|02-02-2013 09:10 PM|
Half-moons are beautiful! At the moment I am temporarily housing an elephant ear plakat in a Marina Breeder Box. It's hooked to the side of an 8g shrimp nano w/sump. Maybe that would work for you? Finnex has them as well, they get continuous water changes from an uptube... Below is a view of the box with him in it. Think it cost $16? and I hooked an old airpump for upflow...
Best of luck with your half-moon and tank!
PS-sorry about the photo quality, but this one shows the box best...
|02-02-2013 08:49 PM|
|wendyjo||Be sure to keep the container covered if it's not a tank with a lid/hood - they will jump out of even the smallest opening. Having said that, also be sure he has enough air at the top to breathe.|
|02-02-2013 08:38 PM|
|@marko@||it means his rays wont curls as easily as a crowntails, so soft water is not too important. but otherwise, they are all the same in terms of care, with the exception of giants (the only difference with them being they need bigger tanks, and more food).|
|02-02-2013 03:52 PM|
Thanks! I'll do the 50/50 water.
He's a halfmoon, btw. If that matters.
|02-02-2013 03:15 PM|
hard water is ok. if he is a crowntail, it can thin and/or curl his rays, but its not unhealthy for him.
RODI is no good. it needs some minerals in it.
but what i do is mix my hard tap water with RODI to make soft water. that is the best solution. try a 1:1 mix.
1 gal is ok. just is gonna need daily 50% or more WCs. the prime used for the water change should bind up any ammonia made until the next one. heat is important. 76-82F.
|02-02-2013 01:57 PM|
I've got a heater, and keeping a second batch of treated water ready is a good idea. I'll look for a plant too.
Is hard tap water ok? Or my house's softened water? GH and KH are off the charts in both.
I have RO/DI available as well, where everything is zeroed out and PH is around 6-6.5.
|02-02-2013 06:17 AM|
Tbh nothing fancy. Get him at least 2g, a heater is a must (do not pass it up, you simply cannot.), a bubbler is not needed in any way nor is a filter, really. If you filter the tank it cannot be a strong one or the fish's tail will be ripped right off in a small tank. If you get one, put pre-filter sponge over the intake and watch that it won't knock the fish around and blow out its fins.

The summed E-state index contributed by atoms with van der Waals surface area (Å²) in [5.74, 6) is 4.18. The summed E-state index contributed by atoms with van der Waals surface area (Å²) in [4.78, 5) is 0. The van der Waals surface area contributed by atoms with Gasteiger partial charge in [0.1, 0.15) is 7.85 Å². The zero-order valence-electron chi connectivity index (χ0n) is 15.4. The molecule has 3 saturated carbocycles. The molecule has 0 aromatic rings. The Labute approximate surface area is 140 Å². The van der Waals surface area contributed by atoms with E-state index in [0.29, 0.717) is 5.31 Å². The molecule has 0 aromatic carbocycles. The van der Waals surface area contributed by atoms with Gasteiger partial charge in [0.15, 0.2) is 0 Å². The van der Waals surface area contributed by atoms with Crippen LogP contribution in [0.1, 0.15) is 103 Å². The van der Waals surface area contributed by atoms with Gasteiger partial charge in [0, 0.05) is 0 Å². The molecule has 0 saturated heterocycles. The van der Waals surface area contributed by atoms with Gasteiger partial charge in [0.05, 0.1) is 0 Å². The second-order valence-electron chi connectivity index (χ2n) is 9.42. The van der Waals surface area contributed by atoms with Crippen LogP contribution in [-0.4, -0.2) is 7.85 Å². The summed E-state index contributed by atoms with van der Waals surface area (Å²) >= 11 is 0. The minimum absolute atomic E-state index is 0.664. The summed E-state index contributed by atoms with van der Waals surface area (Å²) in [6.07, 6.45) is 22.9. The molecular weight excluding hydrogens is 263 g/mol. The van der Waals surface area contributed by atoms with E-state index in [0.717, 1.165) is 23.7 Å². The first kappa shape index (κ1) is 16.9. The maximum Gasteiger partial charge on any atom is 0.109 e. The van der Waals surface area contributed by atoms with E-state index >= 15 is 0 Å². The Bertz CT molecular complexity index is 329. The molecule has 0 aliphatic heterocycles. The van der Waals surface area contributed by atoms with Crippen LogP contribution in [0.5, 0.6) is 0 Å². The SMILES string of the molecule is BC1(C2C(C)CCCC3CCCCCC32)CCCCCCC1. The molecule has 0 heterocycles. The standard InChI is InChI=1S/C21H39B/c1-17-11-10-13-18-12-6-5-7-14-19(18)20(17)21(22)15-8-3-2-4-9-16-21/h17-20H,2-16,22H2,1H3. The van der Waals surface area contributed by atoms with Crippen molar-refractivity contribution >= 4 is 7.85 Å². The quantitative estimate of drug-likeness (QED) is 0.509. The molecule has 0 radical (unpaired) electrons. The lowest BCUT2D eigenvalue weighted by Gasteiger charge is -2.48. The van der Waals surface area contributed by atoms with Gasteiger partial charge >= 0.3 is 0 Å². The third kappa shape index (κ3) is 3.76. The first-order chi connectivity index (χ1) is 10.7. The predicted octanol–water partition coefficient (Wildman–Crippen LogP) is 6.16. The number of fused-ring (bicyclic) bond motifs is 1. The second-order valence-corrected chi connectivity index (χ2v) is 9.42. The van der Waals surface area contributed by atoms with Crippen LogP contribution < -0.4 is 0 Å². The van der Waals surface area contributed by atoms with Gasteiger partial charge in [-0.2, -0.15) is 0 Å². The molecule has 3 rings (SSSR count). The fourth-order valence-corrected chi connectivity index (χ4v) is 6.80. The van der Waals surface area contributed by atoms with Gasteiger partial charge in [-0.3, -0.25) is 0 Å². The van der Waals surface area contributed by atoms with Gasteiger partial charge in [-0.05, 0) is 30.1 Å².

I've kept bettas for years- The ones who have temp. homes usually get a QT type tank, heater and thermometer, no gravel (what's the sense?), and some sort of decor which is not sharp in any way; silken plants or live are best. If you're getting an uncycled temp. tank, just use floaters if you can get/have them: frogbit, duckweed, water lettuce, etc. I would argue your water should not be room temp- especially if you're in winter where you are. Your barely 70'F water is too cold for this type of fish; opt for tap water around the same that you removed and replace with that. With a heater aim for 75-8'F, constant. I would never leave my splendens tanks to be at the mercy of my house's temp. fluxes in winter, or any other season.
Change the water halfsies each week and up to a full change once a week. It depends very heavily on your tank size. Test the water and check it, no sense in mucking around with it. Make sure the fish is properly acclimated each change and you're set.
Be very VERY careful when you unbox your fish- there is a good and bad way of going about it! Stressed out bettas who are poorly unboxed often bite up their fins and ruin that beautiful form you wanted. Open in a dark room, check to see if its alive, gradually re-introduce to light, then a looonnngg acclimation.
|02-02-2013 05:01 AM|
In that small of a tank, an air-stone would probably be more of a detriment than benefit unless it was *very* low power---too many bubbles in a small space leaves nowhere for the betta to get way from them and rest. And, after all, labyrinth fish--able to take air from the surface, so air exchange not as big an issue as it might be for a similar bioload with a different fish.
Biggest thing is keeping a good temp and pristine water conditions with regular water changes. Easiest method is really to get two containers and keep a supply of treated,aged water on hand to do an easy daily 100% change.
Rinse empty container with water, transfer over any hardscape/plant material, fill part way, scoop (or pour-some vases lend themselves to an easy transfer, some don't) betta in, fill the rest of the way. Dump and rinse the previous vase. Top off whatever water storage container(s) you're using so you'll be ready with treated, aged and room-temperature water for the next change.
+1 on providing at least some plant material. Even a freshly trimmed pothos (terrestial plant) or amazon sword leave floated in the bowl will give the betta some sense of shelter and something to explore.
|02-02-2013 04:33 AM|
|wicca27||lots of water changes keep it some place warm betta's like upper 70's and good food i would put some kind of plant in there even if its just a buntch of stemp plants from a pet shop cause they like places to lay and rest. an airstone would be good too.|
|02-02-2013 04:03 AM|
Temporary Betta Home Questions
Ok so I'm in the middle of setting up a permanent betta home, but came across a sweet betta on aquabid I couldn't pass up. So I'm going to need to house him in a temporary container for 3-4 weeks until the new tank cycles. What should I do as far as water type, water changes, etc? This is quite an expensive betta, not to mention I would feel terrible if he croaked, so I want to give him the best temp home possible until he can be transferred to his permanent home. I know they are pretty hardy in general but I would like a specific goal to strive for. At the most his temp home will be 1g.